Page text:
Lane Kiffin and father Monte coach USC football — and each other


USC was coming off a disappointing season, its 8-5 record not terrible by any means, but well below the expectations of football fans accustomed to national championships.

The Trojans simply couldn’t stop opponents, a topic Coach Lane Kiffin met head-on as he spoke at a fundraiser a few months ago.

“Our defense will be better,” he promised firmly, “because it will be impossible not to be.”


Then he paused for a well-timed beat and deadpanned:

“Sorry, Dad.”

The comment drew roars of laughter, and a few cringes.

In a lighthearted manner, the 36-year-old head coach was acknowledging an awkward situation. The architect of that defense that looked like it couldn’t make a tackle in a phone booth?

Kiffin’s father, Monte.

Since he was a boy, Lane has talked football with his dad. Monte, who was an assistant coach with the Minnesota Vikings in the late 1980s, would make a point of taking a break from work to come home and watch and dissect the “Monday Night Football” matchup before Lane had to go to bed. Monte made notes about the teams while Lane analyzed the coaching decisions.

“Other kids were watching John Elway,” Lane has said. “I was watching Tom Landry.”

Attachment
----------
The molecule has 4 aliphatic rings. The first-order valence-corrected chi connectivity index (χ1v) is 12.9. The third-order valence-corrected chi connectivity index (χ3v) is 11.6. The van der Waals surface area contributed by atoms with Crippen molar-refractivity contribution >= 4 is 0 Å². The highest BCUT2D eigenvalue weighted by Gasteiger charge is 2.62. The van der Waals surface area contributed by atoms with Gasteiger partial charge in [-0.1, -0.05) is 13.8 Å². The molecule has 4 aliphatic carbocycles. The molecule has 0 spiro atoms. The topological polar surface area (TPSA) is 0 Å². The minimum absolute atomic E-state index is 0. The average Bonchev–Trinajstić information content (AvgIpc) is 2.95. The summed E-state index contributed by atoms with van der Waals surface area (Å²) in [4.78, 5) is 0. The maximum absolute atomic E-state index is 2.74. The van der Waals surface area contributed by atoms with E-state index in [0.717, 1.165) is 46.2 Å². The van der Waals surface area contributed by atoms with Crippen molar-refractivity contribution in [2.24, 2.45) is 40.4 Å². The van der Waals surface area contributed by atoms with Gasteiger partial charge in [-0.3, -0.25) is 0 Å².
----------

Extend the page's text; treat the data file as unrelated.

Lane followed Monte into the profession, and along the way the son hired the father. This is the second season the two have coached together at USC, and not all the fans are convinced this is a good idea.

Monte, 71, is in his 46th season of coaching and is best known as an architect of the Tampa 2 defensive scheme that helped the Tampa Bay Buccaneers win a Super Bowl title. The defense puts a premium on speed and a middle linebacker who can drop deep into coverage and defend passes.

The Trojans, new to the system and still developing as college players, struggled to execute some of the most basic defensive principles last season. The same problems surfaced earlier this season.

USC’s defense gave up 84 points in two games — a lopsided loss at Arizona State and a close win in a shootout with lowly Arizona — and fans roasted Monte in letters and on Internet message boards.


“It’s about time USC gets rid of that old horse. No, not Traveler, but Monte Kiffin,” wrote one in a letter to The Times.

Monte seemed unfazed.

“You have to have blinders on and go coach your players,” he said. “You take the good times and the bad times and just keep working.”

Lane stands by his father’s coaching decisions, deflecting criticism — as he did last season — by arguing that the offense needs to play better as well.

The men have upheld their tradition of a meeting, though now it’s daily, and together they review the team’s progress.

“Hey, Coach,” Lane often says as he walks into his father’s office. “Pull up a couple plays here. Let’s talk.”